In the last couple of years there has been an explosion of small, low-power, ARM-based computing devices that have hit the market. One example of these is the incredibly affordable Raspberry Pi. These ARM-based devices are excellent for embedded applications that run at the edge of a network.
This trend was very interesting for us because SQL Anywhere is a database which is designed to run in embedded application at the edge of a network. Sounds like a good fit, doesn’t it?
Well, we thought so too! That is why I am happy to announce today that SAP SQL Anywhere 16 is now available on Linux ARM
If you want to test it out, go grab yourself a Raspberry Pi board for ~$35 and follow the steps below.
- Raspberry Pi installed with Raspbian (other Linux distributions and other ARMv6 and ARMv7 devices may work as well, but some commands may be different)
- Internet connection to Raspberry Pi
- Shell access to Raspberry Pi (either through SSH or connected display)
Getting Started with SQL Anywhere on Raspberry Pi
Register for the latest SAP SQL Anywhere 16 Developer Edition: https://global.sap.com/campaign/ne/sybase/sql_anywhere_16_download_program/index.epx?kNtBzmUK9zU
After registering you will be sent a registration key over email.
Open a shell on your Raspberry Pi (either through SSH or from the desktop). Download and extract the SQL Anywhere Developer Edition.
cd /tmp wget http://d5d4ifzqzkhwt.cloudfront.net/sqla16developer/bin/sqla16forlinuxarm.tar.gz tar -xvf sqla16forlinuxarm.tar.gz
Install SQL Anywhere using the key your received earlier over email (accept all of the defaults)
cd ga1600 sudo ./setup
Return to your home directory
The SQL Anywhere executable and libraries are not added to the PATH and LD_LIBRARY_PATH environment variables automatically. You can add this to the current shell’s environment by sourcing the configuration files.
To test out the environment, try executing the following. This should return the current version of the server (e.g. 126.96.36.1992)
Now that everything is setup, it it time to create a small application. Create a directory to store your application.
mkdir hellosensor cd hellosensor
Next, we need to initialize an empty database. We will call this database hellosensor.db.
Start the database server (the -ud switch starts the server as a background daemon).
dbsrv16 -ud hellosensor.db
Python is the preferred development language for the Raspberry Pi, and it comes preinstalled, so that is what we will use. In order to connect to SQL Anywhere, we will need to install the SQL Anywhere Python driver. This can be installed through the Python Package Manger (pip).
First, make sure pip is installed.
sudo apt-get install python-pip
Then, install the SQL Anywhere Python Driver through pip.
sudo pip install sqlanydb
Create a file called helloworld.py with the following contents.
import sqlanydb conn = sqlanydb.connect(uid='dba', pwd='sql', eng='hellosensor', dbn='hellosensor' ) curs = conn.cursor() curs.execute("select 'Hello, world!'") print "SQL Anywhere says: %s" % curs.fetchone() curs.close() conn.close()
Save the file, and test it out.
If successful, you should see this message.
SQL Anywhere says: Hello, world!
At this point, everything should be set up correctly. Let’s create another application that reads fictitious sensor readings and stores them in a table. Create a file called hellosensor.py with the following contents.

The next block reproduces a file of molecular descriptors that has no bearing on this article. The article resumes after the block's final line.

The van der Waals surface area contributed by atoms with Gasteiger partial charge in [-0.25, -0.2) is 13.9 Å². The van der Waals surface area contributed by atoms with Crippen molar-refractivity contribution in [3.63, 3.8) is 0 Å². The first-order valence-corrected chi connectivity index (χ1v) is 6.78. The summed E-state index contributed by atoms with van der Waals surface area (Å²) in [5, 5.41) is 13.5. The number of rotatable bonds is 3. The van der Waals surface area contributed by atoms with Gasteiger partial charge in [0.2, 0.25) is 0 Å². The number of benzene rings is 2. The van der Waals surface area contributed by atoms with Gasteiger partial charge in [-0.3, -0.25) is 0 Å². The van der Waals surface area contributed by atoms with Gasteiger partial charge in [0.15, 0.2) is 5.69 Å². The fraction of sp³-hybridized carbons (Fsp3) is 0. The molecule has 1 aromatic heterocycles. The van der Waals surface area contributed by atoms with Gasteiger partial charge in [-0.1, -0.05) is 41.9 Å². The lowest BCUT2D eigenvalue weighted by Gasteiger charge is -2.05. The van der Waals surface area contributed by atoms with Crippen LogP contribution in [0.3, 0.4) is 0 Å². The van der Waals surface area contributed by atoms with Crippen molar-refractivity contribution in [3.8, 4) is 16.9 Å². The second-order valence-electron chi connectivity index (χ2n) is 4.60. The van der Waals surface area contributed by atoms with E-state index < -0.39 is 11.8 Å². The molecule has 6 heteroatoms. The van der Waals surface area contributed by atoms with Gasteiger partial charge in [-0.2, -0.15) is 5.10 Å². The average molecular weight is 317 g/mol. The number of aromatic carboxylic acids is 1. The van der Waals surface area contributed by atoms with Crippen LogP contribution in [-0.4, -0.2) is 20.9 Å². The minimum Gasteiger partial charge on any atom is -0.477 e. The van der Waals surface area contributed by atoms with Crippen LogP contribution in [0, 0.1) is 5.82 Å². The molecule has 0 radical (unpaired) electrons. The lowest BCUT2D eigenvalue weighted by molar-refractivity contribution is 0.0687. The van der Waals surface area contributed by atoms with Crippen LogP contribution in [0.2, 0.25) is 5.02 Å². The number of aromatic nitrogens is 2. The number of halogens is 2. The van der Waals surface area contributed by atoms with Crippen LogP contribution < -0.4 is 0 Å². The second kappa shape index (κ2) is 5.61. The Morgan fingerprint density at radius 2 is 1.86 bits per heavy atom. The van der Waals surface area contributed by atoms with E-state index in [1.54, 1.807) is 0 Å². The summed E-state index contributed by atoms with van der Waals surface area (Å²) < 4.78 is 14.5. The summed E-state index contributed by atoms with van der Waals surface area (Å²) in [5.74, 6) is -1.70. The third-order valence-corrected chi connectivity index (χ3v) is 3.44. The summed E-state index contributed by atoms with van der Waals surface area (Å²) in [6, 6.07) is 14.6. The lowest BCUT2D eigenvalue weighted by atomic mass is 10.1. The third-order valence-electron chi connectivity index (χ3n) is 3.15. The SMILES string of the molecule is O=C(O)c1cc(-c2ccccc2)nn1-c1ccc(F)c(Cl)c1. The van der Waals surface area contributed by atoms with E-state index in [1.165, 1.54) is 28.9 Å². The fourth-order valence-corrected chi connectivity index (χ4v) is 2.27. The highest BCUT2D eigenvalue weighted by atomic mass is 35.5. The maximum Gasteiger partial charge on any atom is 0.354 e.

# Import the SQL Anywhere Python driver import sqlanydb from time import sleep from random import random # Connect to the database conn = sqlanydb.connect(uid='dba', pwd='sql', eng='hellosensor', dbn='hellosensor' ) # Create the table to hold the sensor readings (if not exists) def setup(): curs = conn.cursor() sql = ("CREATE TABLE IF NOT EXISTS Sensor(" " id INTEGER PRIMARY KEY DEFAULT AUTOINCREMENT," " reading FLOAT NOT NULL," " timestamp TIMESTAMP DEFAULT CURRENT_TIMESTAMP NOT NULL" ")") curs.execute(sql) curs.close() # This function would normally read a real sensor (temperture, etc) # For this sample, it returns a random float between 0 and 100 def read_sensor(): return random() * 100 # Write the sensor value into the database def write_reading(value): curs = conn.cursor() sql = "INSERT INTO Sensor(reading) VALUES (?)" curs.execute(sql, (value,)) curs.close() # IMPORTANT! SQL Anywhere does not commit by default # An explicit commit is required. conn.commit() # Create tables setup() print('Press Ctrl-C to stop...') # Read sensor every 3 seconds, and insert into database # Run until Ctrl-C is pressed try: while True: value = read_sensor() print("Current sensor reading is %s" % (value,)) write_reading(value) sleep(3) except KeyboardInterrupt: # Close the connection conn.close()
(In a real application, you would probably replace read_sensor to do something with GPIO pins and the physical world such as logging a temperature sensor)
Save the file, and test it out.
The output should look similar to this.
Press Ctrl-C to stop... Current sensor reading is 67.012247981 Current sensor reading is 83.2578335957 Current sensor reading is 71.2944099229 Current sensor reading is 88.3533857105 Current sensor reading is 99.646246581
Everything is working, and you are successfully logging data to an embedded SQL Anywhere database. In the next blog post we will connect with the graphical administration tools from your development machine to view the saved data.